This is Part 2 of our two-part series on amazing mistranslations. Click here to revisit Part 1. In this part, I will examine translation gaffes that resulted in the U.S. dropping the atomic bomb on Japan, serious medical mistranslations, and China’s seemingly apparent carnal infatuation with everything.
By July 1945, in the midst of World War II, the allies were ready to end the war in Japan by any way possible. So they issued the Potsdam Declaration, demanding the immediate and unconditional surrender of Japan, threatening ‘utter destruction’ if Japan refused. When Japanese Premier Kantaro Suzuki finally made a statement to the press of ‘mokusatsu’, he meant it to mean ‘no comment, we are still thinking about it.’
Unfortunately, mokusatsu can also be taken to mean, ‘we're ignoring it in contempt,’ and this is the translation that was taken back to the American government. It’s no surprise then that 10 days later the U.S. dropped the atomic bomb on Hiroshima, then on Nagasaki three days after that. Apparently, President Truman took offense to being contemptuously ignored - go figure!
The medical field is another area where improper translations can have serious life-threatening consequences. In diverse areas like New York, Chicago and Los Angeles, doctors and patients often speak different languages, which can result in serious consequences. One such example involved a young Hispanic man who collapsed complaining of feeling ‘intoxicado’, and the man was treated for drug and alcohol overdose. However, had the translator been aware that the patient was actually complaining of feeling nauseated, the doctors might have had time to identify the blood clot in his brain that ultimately resulted in the patient becoming quadriplegic!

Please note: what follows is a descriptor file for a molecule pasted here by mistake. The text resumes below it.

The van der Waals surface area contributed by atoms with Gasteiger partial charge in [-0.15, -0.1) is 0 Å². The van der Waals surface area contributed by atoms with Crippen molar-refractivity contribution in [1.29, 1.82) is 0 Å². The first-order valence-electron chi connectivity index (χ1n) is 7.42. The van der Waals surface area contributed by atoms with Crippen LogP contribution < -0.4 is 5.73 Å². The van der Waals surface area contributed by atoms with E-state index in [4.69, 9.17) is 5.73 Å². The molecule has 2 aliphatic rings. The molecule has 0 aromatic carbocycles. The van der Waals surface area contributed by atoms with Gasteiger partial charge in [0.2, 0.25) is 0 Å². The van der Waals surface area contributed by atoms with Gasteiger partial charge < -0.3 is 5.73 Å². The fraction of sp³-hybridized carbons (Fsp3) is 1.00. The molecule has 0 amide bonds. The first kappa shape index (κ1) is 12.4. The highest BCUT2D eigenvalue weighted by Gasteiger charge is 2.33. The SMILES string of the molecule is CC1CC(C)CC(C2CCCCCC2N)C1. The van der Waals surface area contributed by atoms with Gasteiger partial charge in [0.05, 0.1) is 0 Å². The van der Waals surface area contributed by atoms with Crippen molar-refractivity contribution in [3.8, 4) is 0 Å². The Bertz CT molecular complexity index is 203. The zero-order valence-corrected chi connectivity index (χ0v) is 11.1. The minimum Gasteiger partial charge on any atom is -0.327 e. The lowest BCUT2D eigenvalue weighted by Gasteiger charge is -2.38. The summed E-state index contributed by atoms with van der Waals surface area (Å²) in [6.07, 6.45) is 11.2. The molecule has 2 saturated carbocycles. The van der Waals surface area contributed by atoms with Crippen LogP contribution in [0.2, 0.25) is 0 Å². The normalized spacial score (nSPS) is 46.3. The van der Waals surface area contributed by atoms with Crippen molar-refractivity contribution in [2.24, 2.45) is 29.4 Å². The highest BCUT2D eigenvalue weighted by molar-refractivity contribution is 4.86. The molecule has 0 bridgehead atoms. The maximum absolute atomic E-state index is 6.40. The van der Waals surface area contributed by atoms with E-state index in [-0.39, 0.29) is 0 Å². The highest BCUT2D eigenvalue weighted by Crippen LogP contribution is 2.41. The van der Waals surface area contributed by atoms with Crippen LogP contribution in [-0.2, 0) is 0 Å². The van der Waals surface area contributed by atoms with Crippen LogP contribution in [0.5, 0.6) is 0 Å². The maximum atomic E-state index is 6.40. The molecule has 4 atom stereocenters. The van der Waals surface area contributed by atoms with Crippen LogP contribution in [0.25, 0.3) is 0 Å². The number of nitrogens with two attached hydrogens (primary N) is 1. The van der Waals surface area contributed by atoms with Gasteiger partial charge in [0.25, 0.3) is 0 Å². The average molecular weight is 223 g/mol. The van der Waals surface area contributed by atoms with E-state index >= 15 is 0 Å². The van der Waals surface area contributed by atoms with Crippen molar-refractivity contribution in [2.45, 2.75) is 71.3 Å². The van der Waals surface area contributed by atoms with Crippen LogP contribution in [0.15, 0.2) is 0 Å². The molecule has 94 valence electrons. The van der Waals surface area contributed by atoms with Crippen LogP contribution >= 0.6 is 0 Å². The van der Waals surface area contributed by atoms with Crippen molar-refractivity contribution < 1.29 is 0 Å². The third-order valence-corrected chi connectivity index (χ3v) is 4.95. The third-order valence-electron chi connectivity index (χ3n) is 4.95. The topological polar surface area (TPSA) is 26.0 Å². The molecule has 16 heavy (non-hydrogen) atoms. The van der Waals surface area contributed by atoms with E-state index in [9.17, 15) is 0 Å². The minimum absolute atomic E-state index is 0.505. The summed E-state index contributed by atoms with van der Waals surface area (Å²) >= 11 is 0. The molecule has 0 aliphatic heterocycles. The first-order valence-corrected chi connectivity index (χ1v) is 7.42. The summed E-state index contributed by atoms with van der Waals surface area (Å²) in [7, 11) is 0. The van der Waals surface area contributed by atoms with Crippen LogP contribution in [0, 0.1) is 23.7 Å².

And if you think most medical translation mistakes happen in the hospital, think again. The majority of them actually occur in pharmacies. In 2009, several states began requiring pharmacies to provide prescription translations upon request. Unfortunately most relied upon cheap computer translations which resulted in serious errors including a blood pressure patient who was told to take their medication 11 times a day because the word ‘once’ means 11 in Spanish.
A Big Difference
And now for the coup de grace: most people know that Mandarin Chinese is an extremely complicated language, with each written word being assigned a character, and a great many number of words that sound the same but have different meanings. During the mid-20th century, an easier-to-learn method called Pinyin was developed. This method grouped similar sounding words into the same character. One unfortunate result comes from the use of the sound gan.
One variation of the sound means ‘dry’ and is commonly used in supermarkets, however another variation results in one American slang term for sexual intercourse. Due to the proliferation of machine translation, this has resulted in many Chinese to English translations giving the impression that the Chinese population has only one thing on their collective minds.
As you can see, having the correct translated text can make all the difference between life or death, war or peace, and making love, not… pancakes.